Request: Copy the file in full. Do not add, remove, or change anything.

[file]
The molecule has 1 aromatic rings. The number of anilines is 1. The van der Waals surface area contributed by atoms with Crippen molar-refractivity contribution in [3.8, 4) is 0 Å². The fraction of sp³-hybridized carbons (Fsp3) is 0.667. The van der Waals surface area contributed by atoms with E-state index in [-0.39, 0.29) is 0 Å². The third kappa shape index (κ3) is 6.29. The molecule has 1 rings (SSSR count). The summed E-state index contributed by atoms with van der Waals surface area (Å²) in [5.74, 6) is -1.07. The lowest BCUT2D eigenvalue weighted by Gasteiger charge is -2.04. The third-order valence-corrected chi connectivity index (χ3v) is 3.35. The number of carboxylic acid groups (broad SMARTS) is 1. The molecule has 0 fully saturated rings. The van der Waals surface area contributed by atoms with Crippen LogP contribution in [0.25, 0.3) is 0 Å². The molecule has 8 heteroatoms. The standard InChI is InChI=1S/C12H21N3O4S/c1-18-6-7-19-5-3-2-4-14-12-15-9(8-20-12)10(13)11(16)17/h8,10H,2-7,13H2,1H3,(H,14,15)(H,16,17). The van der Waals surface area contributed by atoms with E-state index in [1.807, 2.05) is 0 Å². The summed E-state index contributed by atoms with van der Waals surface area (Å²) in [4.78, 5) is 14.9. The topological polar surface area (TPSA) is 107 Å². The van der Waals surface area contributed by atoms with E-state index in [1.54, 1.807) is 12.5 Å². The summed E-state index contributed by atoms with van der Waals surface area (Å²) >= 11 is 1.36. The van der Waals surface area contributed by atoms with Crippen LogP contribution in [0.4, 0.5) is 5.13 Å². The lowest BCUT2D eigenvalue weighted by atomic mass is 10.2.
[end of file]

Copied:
The molecule has 1 aromatic rings. The number of anilines is 1. The van der Waals surface area contributed by atoms with Crippen molar-refractivity contribution in [3.8, 4) is 0 Å². The fraction of sp³-hybridized carbons (Fsp3) is 0.667. The van der Waals surface area contributed by atoms with E-state index in [-0.39, 0.29) is 0 Å². The third kappa shape index (κ3) is 6.29. The molecule has 1 rings (SSSR count). The summed E-state index contributed by atoms with van der Waals surface area (Å²) in [5.74, 6) is -1.07. The lowest BCUT2D eigenvalue weighted by Gasteiger charge is -2.04. The third-order valence-corrected chi connectivity index (χ3v) is 3.35. The number of carboxylic acid groups (broad SMARTS) is 1. The molecule has 0 fully saturated rings. The van der Waals surface area contributed by atoms with Crippen LogP contribution in [0.25, 0.3) is 0 Å². The molecule has 8 heteroatoms. The standard InChI is InChI=1S/C12H21N3O4S/c1-18-6-7-19-5-3-2-4-14-12-15-9(8-20-12)10(13)11(16)17/h8,10H,2-7,13H2,1H3,(H,14,15)(H,16,17). The van der Waals surface area contributed by atoms with E-state index in [1.807, 2.05) is 0 Å². The summed E-state index contributed by atoms with van der Waals surface area (Å²) in [4.78, 5) is 14.9. The topological polar surface area (TPSA) is 107 Å². The van der Waals surface area contributed by atoms with E-state index in [1.54, 1.807) is 12.5 Å². The summed E-state index contributed by atoms with van der Waals surface area (Å²) >= 11 is 1.36. The van der Waals surface area contributed by atoms with Crippen LogP contribution in [0.4, 0.5) is 5.13 Å². The lowest BCUT2D eigenvalue weighted by atomic mass is 10.2.